I received an email for Carolyn E. a few days back who makes several good points, so I thought I would post her words here along with my response.
Carolyn E.: “I was reviewing info on your site, as well as other websites. I have heard a lot about hydrogen cars and the big car companies that want us to think we will all have to buy a new car to get hydrogen power, but I have also found that there are plenty of people working on ways to convert existing vehicles to hydrogen power. This would seem to be not only more cost effective, but better for the environment, as the conversion could take place much quicker.
I also have read about the consumer protection agency attempting to stop companies who are actively trying to bring a product to the public that retrofits current vehicles. Is the real delay in bring hydrogen to the people the fact that big business is trying to maximize it’s profit in the conversion and ensure future profits as astronomical as those big oil is currently enjoying?
We don’t need a hydrogen fueling station on every corner to make this work. There are hydrogen generators out there, being used to generate hydrogen for prototype vehicles. Of course, if I had my own solar powered hydrogen generator and could convert my 8 year old minivan to use hydrogen, the profit of this new technology would be minimized, to say the least.
I, for one, am not interested in trading doing business with “big oil” companies in favor of doing business with “big hydrogen” companies. I feel pretty certain I would still be paying too much at the pump, but of course I could feel better about it because profits would not be going to Middle East conglomerates, and the fuel would be better for the environment.
People are getting angry out there, we know the technology exists to bring us a real alternative to oil, but there is a lot of foot dragging in an attempt to realize the “maximum profit” to this “new” technology.”
HK: “To take your points one by one, Quantum and a few others are converting gasoline powered internal combustion engines to run on hydrogen. Another alternative is to use a one of the hydrogen generators for cars and trucks that I have been talking about for the past several weeks that uses a small tank of water to supply supplemental hydrogen to one’s engine making it run more cleanly, get greater gas mileage while reducing emissions and dependence upon foreign oil.”
In the wake of record profits for the big oil company, it wouldn’t surprise me a bit if there were dragging their feet about spending money on hydrogen and other alternative energies.
It’s true that we don’t need a hydrogen fueling station on every corner. I recent weeks I’ve talked about the cost of building the hydrogen infrastructure and GM’s Larry Burns has stated that building only 12,000 fueling stations at $2 million apiece will put 70-percent of the people in this country within 2 miles of a station.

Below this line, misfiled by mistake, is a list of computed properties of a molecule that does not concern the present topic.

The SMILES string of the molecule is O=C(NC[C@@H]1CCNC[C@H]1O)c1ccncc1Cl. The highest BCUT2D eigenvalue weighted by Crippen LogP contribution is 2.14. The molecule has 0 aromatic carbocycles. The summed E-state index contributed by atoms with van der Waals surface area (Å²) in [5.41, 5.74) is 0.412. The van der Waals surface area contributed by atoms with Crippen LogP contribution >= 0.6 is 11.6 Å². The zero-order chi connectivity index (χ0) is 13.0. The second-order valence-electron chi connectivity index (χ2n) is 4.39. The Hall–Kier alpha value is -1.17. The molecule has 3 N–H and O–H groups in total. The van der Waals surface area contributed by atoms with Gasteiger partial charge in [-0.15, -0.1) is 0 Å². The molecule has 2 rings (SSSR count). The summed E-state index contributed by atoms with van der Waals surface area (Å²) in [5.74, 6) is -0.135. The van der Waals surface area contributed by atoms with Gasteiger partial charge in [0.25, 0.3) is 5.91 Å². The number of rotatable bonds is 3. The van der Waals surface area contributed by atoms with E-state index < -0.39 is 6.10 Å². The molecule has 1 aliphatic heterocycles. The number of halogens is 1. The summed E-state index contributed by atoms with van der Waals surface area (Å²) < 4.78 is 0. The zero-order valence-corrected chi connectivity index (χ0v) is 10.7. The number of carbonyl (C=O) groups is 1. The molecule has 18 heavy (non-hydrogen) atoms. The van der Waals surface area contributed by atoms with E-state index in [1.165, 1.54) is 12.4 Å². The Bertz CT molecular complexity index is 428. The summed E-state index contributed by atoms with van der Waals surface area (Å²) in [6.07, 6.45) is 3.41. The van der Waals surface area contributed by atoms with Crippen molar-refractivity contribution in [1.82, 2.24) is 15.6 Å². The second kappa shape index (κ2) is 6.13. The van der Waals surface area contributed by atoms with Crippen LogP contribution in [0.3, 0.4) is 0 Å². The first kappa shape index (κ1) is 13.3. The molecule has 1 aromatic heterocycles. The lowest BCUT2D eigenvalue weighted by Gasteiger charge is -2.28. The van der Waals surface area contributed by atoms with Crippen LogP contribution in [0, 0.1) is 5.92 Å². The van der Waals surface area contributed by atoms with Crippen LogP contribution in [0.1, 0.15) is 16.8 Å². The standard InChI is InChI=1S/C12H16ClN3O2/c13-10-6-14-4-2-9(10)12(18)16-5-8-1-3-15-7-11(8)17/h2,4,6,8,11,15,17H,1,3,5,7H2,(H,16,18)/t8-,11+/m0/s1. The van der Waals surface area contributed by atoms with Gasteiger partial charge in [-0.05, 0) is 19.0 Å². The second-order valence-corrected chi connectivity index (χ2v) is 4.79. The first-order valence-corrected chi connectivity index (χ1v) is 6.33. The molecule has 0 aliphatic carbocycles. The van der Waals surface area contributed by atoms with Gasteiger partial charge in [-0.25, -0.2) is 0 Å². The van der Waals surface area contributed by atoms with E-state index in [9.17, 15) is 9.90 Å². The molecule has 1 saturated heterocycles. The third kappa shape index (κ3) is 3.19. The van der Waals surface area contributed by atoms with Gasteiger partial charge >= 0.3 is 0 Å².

This is nowhere near the current number of gas stations estimated to be around 130,000 to date. In addition, most hydrogen cars are also hybrid vehicles and average twice the gas mileage as standard automobiles. So, the price of a gallon equivalent of hydrogen at $4.99 per liter at the Irvine, California station, is in effect closer to $2.50 per gallon because of the extended gas mileage of these vehicles.
Of course, we don’t have to build $2 million hydrogen stations to make this work either. A couple of days ago, I had talked about how to build a portable hydrogen fueling station and the costs are in the range of $300,000 to $400,000. These portable stations can be moved to where the cars are located such as fleet vehicle lots, stadium, mall and airport parking lots and other places where consumers may want mobile refueling of their vehicles.
The idea of Big Oil Companies transitioning into Big Hydrogen Companies is distasteful for many. Right now, there are several companies working hard to make sure that this scenario never happens. For instance, GM, General Electric and Honda are all working on home hydrogen refueling stations so that consumers can refuel their hydrogen cars in the privacy of their own garages.
Also, even though Shell Hydrogen, ChevronTexaco and BP are all oil companies doing a little research on hydrogen fueling stations, lets not forget that the biggest players in this market are not the oil companies but gas companies such as Air Products and Linde. Because of current and future competition, a smooth transition from Big Oil to Big Hydrogen is highly unlikely.
I agree with the foot dragging part. The automakers are frustrated that the hydrogen cars they are building are far outpacing the hydrogen fueling stations being build. The regulators don’t see to have plans to keep the build up of cars and fueling station in parity with on another.
As far as what we can do right now, there is always the hydrogen booster technology that will give consumers immediate results. I see this a good transitional technology until the hydrogen infrastructure is indeed built.
It seems ironic to me, that in California at least, that the Air Resources Board, which seems to have its fingers in pies of alternative energy vehicles has not even addressed hydrogen boosting technology as a resource for cleaning up the California emissions. Hydrogen cars, plug-in hybrid, and battery electric cars seem firmly planted on their radar, but hydrogen boosting, which can cut gas mileage and emissions by 20 to 80 percent is something that is not even on their maps.
Perhaps the 2008 Hydrogen Booster Rally that I talked about yesterday, would do well to make another road trip, this time from Maryland to Sacramento, California. A couple of laps about the CARB facility, honking horns and yelling about boosters should do it. Of course, many like myself would be pleased to see the video of this posted on YouTube.”